A case in point is the 173-acre technology park approved by the county last year. It is expected eventually to accommodate 7,000 mixed-income jobs for business offices, retail, restaurants, and a hotel and conference center.
Cady is not worried about filling the jobs, but he admits that the employees might have to come from outside Frederick as it grows increasingly expensive.
"I think most people are still finding ways to hang on and survive today in Frederick, but it's becoming more and more difficult," said Michael Spurrier, director of the Frederick Community Action Agency. The work force housing report projects that owner-occupied housing
that's affordable for the county's median household income will drop within three years to 9,826 homes, or 14 percent of the market, down from 22,555, or 42 percent, in 2000.
In the past six months, DuBell has helped relocate three local families -- consisting of a postal worker, retailer, nurse, nursing student and a computer analyst -- 60 miles northwest to Chambersburg, Pa.
"They could get lot more home for their dollar up there," she said. "I've got story after story like that."
Cady says he supports growth that's balanced with improvements to critical infrastructure such as schools, roads, water and sewage. He called this year's $65 million offer of incentives to the county from Virginia developer Land Stewards LLC a "win-win" because the money
would be in addition to millions of dollars of other fees paid by the developer.
The flat payment is to allow the mega-developer from McLean, also known as Elm Street Developers, to exceed the county's caps on construction -- laws intended to keep public infrastructure on pace with home building.
Land Stewards' offer is unprecedented in its amount for Frederick. Two years ago, builders weren't making any offers at all. "Developers are making better partners in the state right now," Cady said.
Land Stewards would apply the payment toward building or expanding four public schools in the desirable Lake Linganore area, just east of Frederick city. During the next 15 years, it wants to build 4,000 homes, townhouses and apartments in Lake Linganore priced from $200,000
to $700,000, or whatever the market and final costs dictate when construction is completed, said Land Stewards manager John M. Clarke.
Clarke expects to pay an additional $20 million to $25 million to extend county roads, water and sewer service to the development, the county's largest ever, and about $40 million in tap fees to hook up to the county's water and sewer lines. All the costs -- including the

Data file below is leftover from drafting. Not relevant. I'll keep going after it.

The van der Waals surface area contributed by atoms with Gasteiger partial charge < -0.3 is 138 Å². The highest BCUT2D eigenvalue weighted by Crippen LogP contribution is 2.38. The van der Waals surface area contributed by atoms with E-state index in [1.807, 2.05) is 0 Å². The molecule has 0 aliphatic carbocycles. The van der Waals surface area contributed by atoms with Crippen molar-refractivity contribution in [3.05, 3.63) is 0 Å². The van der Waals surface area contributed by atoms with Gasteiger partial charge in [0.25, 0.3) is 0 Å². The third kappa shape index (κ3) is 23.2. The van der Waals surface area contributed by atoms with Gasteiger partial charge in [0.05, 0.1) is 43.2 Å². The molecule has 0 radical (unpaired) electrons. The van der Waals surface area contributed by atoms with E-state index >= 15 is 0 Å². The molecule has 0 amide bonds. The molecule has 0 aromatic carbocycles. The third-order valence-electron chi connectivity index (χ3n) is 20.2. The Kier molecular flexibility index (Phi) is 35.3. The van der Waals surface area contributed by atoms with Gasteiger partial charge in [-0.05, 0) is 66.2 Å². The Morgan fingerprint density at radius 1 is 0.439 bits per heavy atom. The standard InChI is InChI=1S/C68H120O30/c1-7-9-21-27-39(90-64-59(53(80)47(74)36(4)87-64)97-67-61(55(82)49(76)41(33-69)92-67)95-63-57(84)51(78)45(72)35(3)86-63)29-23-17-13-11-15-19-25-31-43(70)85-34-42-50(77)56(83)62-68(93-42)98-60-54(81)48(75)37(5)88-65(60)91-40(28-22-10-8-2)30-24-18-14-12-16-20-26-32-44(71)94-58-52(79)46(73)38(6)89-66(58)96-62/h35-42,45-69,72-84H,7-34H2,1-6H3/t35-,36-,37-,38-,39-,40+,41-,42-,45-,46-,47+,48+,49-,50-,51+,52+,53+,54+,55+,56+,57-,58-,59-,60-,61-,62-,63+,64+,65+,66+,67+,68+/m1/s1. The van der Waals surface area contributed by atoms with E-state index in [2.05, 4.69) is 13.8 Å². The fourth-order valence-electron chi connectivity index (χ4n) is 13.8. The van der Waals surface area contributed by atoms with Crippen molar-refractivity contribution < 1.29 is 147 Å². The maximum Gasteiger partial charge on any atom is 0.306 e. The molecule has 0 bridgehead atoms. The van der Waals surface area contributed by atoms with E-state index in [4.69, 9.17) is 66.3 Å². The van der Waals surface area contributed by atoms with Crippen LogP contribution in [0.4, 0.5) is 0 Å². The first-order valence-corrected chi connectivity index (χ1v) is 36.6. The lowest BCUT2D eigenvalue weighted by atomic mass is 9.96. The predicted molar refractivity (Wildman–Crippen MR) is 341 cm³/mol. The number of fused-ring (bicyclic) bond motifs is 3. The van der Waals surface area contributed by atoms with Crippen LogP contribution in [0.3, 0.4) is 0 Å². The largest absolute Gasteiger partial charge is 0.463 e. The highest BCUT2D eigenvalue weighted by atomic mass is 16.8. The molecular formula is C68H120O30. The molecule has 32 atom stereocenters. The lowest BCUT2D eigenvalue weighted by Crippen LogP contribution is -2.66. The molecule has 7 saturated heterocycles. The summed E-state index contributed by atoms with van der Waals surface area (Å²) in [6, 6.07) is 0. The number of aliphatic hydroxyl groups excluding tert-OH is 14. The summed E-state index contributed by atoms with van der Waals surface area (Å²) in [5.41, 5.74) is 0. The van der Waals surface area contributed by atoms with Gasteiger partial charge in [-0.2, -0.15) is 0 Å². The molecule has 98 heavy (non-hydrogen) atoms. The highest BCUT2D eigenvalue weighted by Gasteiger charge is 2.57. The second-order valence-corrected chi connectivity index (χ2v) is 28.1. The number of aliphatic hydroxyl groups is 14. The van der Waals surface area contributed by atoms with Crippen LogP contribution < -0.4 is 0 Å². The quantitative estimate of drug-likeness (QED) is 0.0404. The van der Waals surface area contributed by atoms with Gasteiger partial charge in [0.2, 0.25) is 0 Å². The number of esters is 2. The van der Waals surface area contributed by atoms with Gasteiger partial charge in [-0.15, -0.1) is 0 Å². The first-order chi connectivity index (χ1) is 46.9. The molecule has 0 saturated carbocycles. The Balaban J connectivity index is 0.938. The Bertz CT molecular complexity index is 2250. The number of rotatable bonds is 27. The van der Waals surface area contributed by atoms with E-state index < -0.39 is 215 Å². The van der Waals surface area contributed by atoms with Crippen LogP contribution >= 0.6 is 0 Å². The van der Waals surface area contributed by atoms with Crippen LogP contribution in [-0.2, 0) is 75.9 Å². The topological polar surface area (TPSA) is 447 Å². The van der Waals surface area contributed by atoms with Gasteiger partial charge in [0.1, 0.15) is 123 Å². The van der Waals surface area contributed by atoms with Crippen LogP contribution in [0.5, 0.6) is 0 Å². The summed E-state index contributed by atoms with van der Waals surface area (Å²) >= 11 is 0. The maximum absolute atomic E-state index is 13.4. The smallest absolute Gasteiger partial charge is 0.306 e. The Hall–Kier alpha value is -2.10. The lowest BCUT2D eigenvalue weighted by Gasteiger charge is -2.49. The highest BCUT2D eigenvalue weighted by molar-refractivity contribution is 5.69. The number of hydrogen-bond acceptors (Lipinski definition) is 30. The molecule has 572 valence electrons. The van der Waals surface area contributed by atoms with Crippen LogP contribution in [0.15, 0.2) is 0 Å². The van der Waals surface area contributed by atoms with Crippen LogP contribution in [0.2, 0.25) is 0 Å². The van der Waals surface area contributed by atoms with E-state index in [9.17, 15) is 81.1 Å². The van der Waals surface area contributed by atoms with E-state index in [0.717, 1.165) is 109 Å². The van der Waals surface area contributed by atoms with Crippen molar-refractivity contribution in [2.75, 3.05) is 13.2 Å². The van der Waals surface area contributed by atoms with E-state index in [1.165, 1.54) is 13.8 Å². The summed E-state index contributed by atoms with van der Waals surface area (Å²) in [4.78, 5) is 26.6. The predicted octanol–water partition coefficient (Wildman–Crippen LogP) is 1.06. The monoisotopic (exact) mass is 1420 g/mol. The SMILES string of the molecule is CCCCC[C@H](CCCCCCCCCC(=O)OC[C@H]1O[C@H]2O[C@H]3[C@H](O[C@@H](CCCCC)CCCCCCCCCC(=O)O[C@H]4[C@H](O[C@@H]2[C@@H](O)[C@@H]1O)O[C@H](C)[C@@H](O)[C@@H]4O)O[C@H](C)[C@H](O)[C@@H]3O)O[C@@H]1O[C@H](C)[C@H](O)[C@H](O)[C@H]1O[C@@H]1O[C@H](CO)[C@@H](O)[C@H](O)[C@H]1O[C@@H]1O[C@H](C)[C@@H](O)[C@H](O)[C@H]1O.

school construction -- would ideally be recovered in home sales, he said.
"The notion that [developers] are becoming better partners is misleading. The bottom line is still their bottom line," said Kai Hagen, a Democratic candidate in this year's County Commission elections and executive director of the
nonprofit watchdog, Frederick Regional Action Network. "Land Stewards is making an economic calculation based on the parameters set by the county, and the market. This is high-end housing."
By some accounts, including those of opponents and proponents of the growth, the expensive real estate only stands to make Frederick County more like Montgomery County: an attractive, sophisticated place to live or one that's cost-prohibitive, depending on the perspective.
"The real question is [about] what sort of homes and communities we're building, not just whether or not a developer covers the costs of some of the impacts their development has on the broader community," Hagen said.
Cady considers the comparison to Montgomery County badly flawed for several reasons, including Frederick's relatively low population density, but the county is already incorporating a model of Montgomery's affordable housing program. The Moderately Priced Dwelling Unit
program, created by Montgomery in the 1970s, requires developers to build a set percentage of lower-priced homes in larger developments. These are reserved for residents with incomes that fall below the median, but above what's required to meet eligibility for public housing.
In Land Stewards' case, this could result in at least 500 MPDU homes, or 12.5 percent of its new development in Lake Linganore.
The first MPDU homes in Frederick County will be ready next year, available to county residents on a sliding scale of incomes, said Margie Lance, the county's program coordinator.
To qualify, individuals can earn no more than $43,750 and a family household of five can earn no more than $67,480. But only eight homes -- townhouses projected to cost $170,000 to $190,000 -- will be available initially, and winners will be drawn from a lottery. Within five
years, the county expects 700 MPDUs.
"The MPDU program is a good thing, but it's only a small part of the overall solution," Hagen said. "The program is no silver bullet. There is a combination of things that need to be done."
Other affordable housing options being discussed by county officials include bond programs to help home buyers with down payments; a conversion of the flat impact fee to an excise tax to lessen the burden on lower-priced home construction; and additional zoning and tax
subsidies to encourage nonprofit developers.
Meanwhile, in a once-depressed area of South Market Street in downtown Frederick, 14 luxury townhouses and condos priced from $495,000 to $749,900 are scheduled for completion this year. Eight of the units sold before construction began this month.
"I'm told that no other [Frederick] project has ever pre-sold like this before it even broke ground," said Rob Whalen, the project's real estate agent. "The response is phenomenal."